Building a supportive network will improve brokers' wellbeing- and attract new customers
Forming connections is the bread and butter of what brokers do. Building relationships and cultivating a network of personal, professional and community contacts is integral to sourcing future leads and referrals. For the 40% of brokers who work as sole operators, it also ensures they feel less isolated in their jobs.
The definition of an effective network continues to evolve and is perceived differently depending on the business and its goals, says FAST CEO Brendan Wright.
For instance, a new-to-industry broker might seek to establish mentoring relationships, while an established broker might be looking to partner with someone who can offer a complementary service that will take their business to the next level.
Regardless of what an effective network means to brokers, the benefits are clear.
“Developing meaningful professional relationships is proven to provide opportunities to grow and diversify businesses, deepen knowledge and foster innovation through diversity,” Wright explains.
That said, it doesn’t mean networking always comes naturally to brokers.
“I think most people feel some degree of trepidation when meeting with those they don’t know well,” Wright says.
Most of those who are attracted to broking will probably already have the soft skills required to meet and build connections with new people. They just need to remember to move away from a sales pitch and instead focus on establishing a genuine connection, he says.
“The key is to consistently connect with people, both those that brokers know and those they don’t, inside and outside of the industry. Here they can share insights, be inquisitive, listen with care, and enable their connections to build, grow and succeed.”
Partnering with the right aggregator also help facilitate those conversations make the experience more comfortable.
At FAST, brokers are encouraged to attend regular professional development events and forums, as well as those of lenders industry associations, so they can get to know their colleagues in both formal and informal settings, build contacts across the channel and share insights with their peers.
“The key is to consistently connect with people, both those that brokers know and those they don’t, inside and outside of the industry” Brendan Wright, FAST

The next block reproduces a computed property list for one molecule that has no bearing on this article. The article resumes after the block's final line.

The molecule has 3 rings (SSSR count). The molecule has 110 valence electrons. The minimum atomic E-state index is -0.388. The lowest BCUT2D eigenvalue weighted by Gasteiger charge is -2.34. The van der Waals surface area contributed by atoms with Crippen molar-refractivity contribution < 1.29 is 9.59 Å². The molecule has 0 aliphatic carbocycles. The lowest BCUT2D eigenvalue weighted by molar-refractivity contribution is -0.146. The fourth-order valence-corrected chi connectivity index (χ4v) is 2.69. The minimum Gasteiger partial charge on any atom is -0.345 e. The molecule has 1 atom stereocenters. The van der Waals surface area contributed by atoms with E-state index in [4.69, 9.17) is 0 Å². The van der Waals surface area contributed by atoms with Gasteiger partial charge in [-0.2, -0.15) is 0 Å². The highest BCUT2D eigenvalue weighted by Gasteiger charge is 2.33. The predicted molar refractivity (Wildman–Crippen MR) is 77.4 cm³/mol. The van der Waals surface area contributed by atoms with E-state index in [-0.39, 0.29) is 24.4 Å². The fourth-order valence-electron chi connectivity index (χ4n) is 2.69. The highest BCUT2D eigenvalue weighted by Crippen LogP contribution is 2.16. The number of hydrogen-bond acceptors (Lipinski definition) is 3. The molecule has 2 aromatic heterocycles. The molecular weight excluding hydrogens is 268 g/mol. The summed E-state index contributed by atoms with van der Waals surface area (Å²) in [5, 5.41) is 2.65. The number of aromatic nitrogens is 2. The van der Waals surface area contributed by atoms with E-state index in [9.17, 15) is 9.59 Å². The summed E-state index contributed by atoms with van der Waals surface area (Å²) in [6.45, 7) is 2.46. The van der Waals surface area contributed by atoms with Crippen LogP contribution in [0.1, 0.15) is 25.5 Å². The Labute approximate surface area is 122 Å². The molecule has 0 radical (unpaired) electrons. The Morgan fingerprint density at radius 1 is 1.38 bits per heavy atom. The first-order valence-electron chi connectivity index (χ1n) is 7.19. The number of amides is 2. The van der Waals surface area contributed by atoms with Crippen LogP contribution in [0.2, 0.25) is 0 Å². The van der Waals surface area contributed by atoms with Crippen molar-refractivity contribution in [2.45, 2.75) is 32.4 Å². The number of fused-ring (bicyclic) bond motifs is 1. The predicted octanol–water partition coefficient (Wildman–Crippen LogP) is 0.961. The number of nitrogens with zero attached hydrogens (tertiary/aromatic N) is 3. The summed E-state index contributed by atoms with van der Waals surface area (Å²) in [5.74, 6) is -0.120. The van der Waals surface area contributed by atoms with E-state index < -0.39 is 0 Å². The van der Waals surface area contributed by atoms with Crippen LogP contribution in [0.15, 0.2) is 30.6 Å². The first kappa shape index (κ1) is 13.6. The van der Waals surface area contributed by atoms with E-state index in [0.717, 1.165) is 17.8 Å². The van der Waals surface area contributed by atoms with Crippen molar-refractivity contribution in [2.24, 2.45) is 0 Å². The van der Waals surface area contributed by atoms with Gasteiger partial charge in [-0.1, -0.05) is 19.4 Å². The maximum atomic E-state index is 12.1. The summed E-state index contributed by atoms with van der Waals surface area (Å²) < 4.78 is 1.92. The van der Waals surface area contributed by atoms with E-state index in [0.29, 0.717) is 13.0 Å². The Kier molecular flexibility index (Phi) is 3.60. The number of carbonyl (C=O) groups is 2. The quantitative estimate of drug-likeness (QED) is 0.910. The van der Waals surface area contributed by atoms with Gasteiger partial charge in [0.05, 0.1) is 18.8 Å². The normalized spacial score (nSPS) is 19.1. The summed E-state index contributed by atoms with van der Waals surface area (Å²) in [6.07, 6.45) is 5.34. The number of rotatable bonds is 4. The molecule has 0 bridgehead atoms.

In turn, this helps brokers develop broader capabilities within their businesses and create strategic business-building opportunities, Wright says.
Making connections is something brokers should prioritise and embed in their business culture by setting aside time each week connect with others and maintain existing relationships, he says.
They should also look to their aggregator as a resource on this front. FAST’s partnership managers support their brokers in establishing new and different professional relationships. They work with brokers, lenders, industry bodies and partners to set up regular and more intimate workshop-style sessions. “These sessions have targeted content and the potential to enable brokers to learn from each other and establish solid working relationships that create value,” Wright says.
“We also have strong connections outside of finance broking and can help brokers to establish diverse connections with professionals to differentiate and deliver more to their clients.”
Diversify your business through your network
Going for coffee might be the first step towards building a positive rapport, but fostering long-standing connections can genuinely help brokers grow their businesses, create advocacy and deliver a broader range of client solutions.
Broker businesses that traditionally work in the commercial lending space, for instance, might find it worthwhile to establish connections with home lending specialists through referral arrangements, or by adding them as in-house specialists to better meet the home and investment needs of their business-owner clients.
Brokers who surround themselves with a wide yet relevant range of subject-matter experts, such as accountants, investment advisers, property consultants and legal advisory services, can build on the foundation they’ve already established, Wright says.
“Brokers might also want to consider getting to know different industry segments and their governing bodies to identify opportunities to attend events and develop broader capability in their business. And of course, connecting digitally through social media has become a powerful way for brokers to reach new markets.”
“Developing meaningful professional relationships is proven to provide opportunities to grow and diversify businesses, deepen knowledge and foster innovation” Brendan Wright, FAST
When deciding whether to partner with an associate, it’s important to try to understand their mindset by asking plenty of questions, Wright says.
“You can evaluate if there are any areas where you can add value to their business. You will usually find that, if you do this, the other party will reciprocate.”
A good example of this is a broker-accountant relationship. This sort of partnership allows the accountant to meet more of their clients’ financial needs, improve client retention, increase revenue per client, and ultimately drive customer advocacy.
Likewise, for the broker it can lead to a new source of clients, revenue growth, and longevity of clients and business partners.
In the end, when it comes to establishing a supportive network of contacts, brokers should show they genuinely care, Wright says.
“Share insights, be inquisitive, listen and understand. If you meet someone you would like to connect with again, be sure to follow up in a way that shows a respect for their time and business.”